#### Example B

Write the equation of the line that passes through (4, -7) and is perpendicular to \begin{align*}y = 2\end{align*}.

**Solution:** The line \begin{align*}y = 2\end{align*} does not have a \begin{align*}x-\end{align*}term, meaning it has no slope and a horizontal line. Therefore, to find the perpendicular line that passes through (4, -7), it would have to be a vertical line. Only need the \begin{align*}x-\end{align*}coordinate. The perpendicular line would be \begin{align*}x = 4\end{align*}.

#### Example C

Write the equation of the line that passes through (6, -10) and is perpendicular to the line that passes through (4, -6) and (3, -4).

**Solution:** First, we need to find the slope of the line that our line will be perpendicular to. Use the points (4, -6) and (3, -4) to find the slope.

\begin{align*}m = \frac{-4-(-6)}{3-4} = \frac{2}{-1} = -2\end{align*}

Therefore, the perpendicular slope is the opposite sign and the reciprocal of -2. That makes the slope \begin{align*}\frac{1}{2}\end{align*}. Use the point (6, -10) to find the \begin{align*}y-\end{align*}intercept.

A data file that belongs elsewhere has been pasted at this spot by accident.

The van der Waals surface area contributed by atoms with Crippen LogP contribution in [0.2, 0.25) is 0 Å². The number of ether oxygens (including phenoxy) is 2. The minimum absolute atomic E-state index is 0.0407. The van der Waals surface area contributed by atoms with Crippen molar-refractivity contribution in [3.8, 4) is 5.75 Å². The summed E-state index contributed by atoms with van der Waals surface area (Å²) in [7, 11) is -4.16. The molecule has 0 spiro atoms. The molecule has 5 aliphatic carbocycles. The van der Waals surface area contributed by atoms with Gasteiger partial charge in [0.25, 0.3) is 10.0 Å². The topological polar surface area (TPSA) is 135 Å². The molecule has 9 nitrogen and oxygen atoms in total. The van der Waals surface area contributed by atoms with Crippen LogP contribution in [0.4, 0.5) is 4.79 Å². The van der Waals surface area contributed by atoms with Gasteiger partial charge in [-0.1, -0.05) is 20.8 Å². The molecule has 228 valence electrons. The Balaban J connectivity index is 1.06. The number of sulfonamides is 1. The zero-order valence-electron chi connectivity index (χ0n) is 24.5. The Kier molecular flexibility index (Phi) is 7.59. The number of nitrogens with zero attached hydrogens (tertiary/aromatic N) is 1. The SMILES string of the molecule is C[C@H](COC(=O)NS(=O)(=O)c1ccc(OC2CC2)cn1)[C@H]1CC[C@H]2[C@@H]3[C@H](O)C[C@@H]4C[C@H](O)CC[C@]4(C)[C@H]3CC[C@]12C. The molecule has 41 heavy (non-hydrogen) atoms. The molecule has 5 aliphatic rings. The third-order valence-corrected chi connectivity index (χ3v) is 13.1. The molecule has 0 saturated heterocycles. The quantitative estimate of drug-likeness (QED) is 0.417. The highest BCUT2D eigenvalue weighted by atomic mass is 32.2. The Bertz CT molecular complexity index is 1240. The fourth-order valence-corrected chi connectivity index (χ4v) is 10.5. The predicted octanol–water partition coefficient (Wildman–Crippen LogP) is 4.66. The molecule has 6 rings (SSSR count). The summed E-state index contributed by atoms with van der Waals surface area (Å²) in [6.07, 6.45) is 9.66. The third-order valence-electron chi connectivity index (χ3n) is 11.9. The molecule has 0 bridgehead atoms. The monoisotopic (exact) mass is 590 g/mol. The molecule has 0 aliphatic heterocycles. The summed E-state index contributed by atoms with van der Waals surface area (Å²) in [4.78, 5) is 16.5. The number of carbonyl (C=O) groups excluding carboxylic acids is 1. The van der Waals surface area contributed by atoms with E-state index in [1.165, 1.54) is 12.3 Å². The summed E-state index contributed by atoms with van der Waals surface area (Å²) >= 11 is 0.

\begin{align*}-10 &= \frac{1}{2}(6) + b\\ -10 &= 3 + b \\ -7 &= b\end{align*}

The equation of the perpendicular line is \begin{align*}y = \frac{1}{2}x - 7\end{align*}.

**Intro Problem Revisit** Using the graphed endpoints of each street, we find the slope of A St. is \begin{align*}- \frac{1}{2}\end{align*}, 7th Ave. is \begin{align*}2\end{align*}, and the slope is Lincoln Blvd. is \begin{align*}\frac{1}{2}\end{align*}. Therefore, because they are negative reciprocals of each other, A St. and 7th Ave. are perpendicular. Lincoln Blvd. is neither perpendicular nor parallel to 7th Ave. or A Street.

### Guided Practice

1. Find the equation of the line that is perpendicular to \begin{align*}x - 2y = 8\end{align*} and passes through (4, -3).

2. Find the equation of the line that passes through (-8, 7) and is perpendicular to the line that passes through (6, -1) and (1, 3).

3. Are \begin{align*}x - 4y = 8\end{align*} and \begin{align*}2x + 8y = -32\end{align*} parallel, perpendicular or neither?

#### Answers

1. First, we need to change this line from standard form to slope-intercept form.

\begin{align*}x -2y &= 8\\ -2y &= -x + 8\\ y &=\frac{1}{2}x - 4\end{align*}

The perpendicular slope will be -2. Let's find the new \begin{align*}y-\end{align*}intercept.

\begin{align*}-3 &= -2(4) + b\\ -3 &= -8 + b \\ 5 &= b\end{align*}

The equation of the perpendicular line is \begin{align*}y = -2x + 5\end{align*} or \begin{align*}2x + y = 5\end{align*}.

2. First, find the slope between (6, -1) and (1, 3).

\begin{align*}m = \frac{-1-3}{6-1} = \frac{-4}{5} = -\frac{4}{5}\end{align*}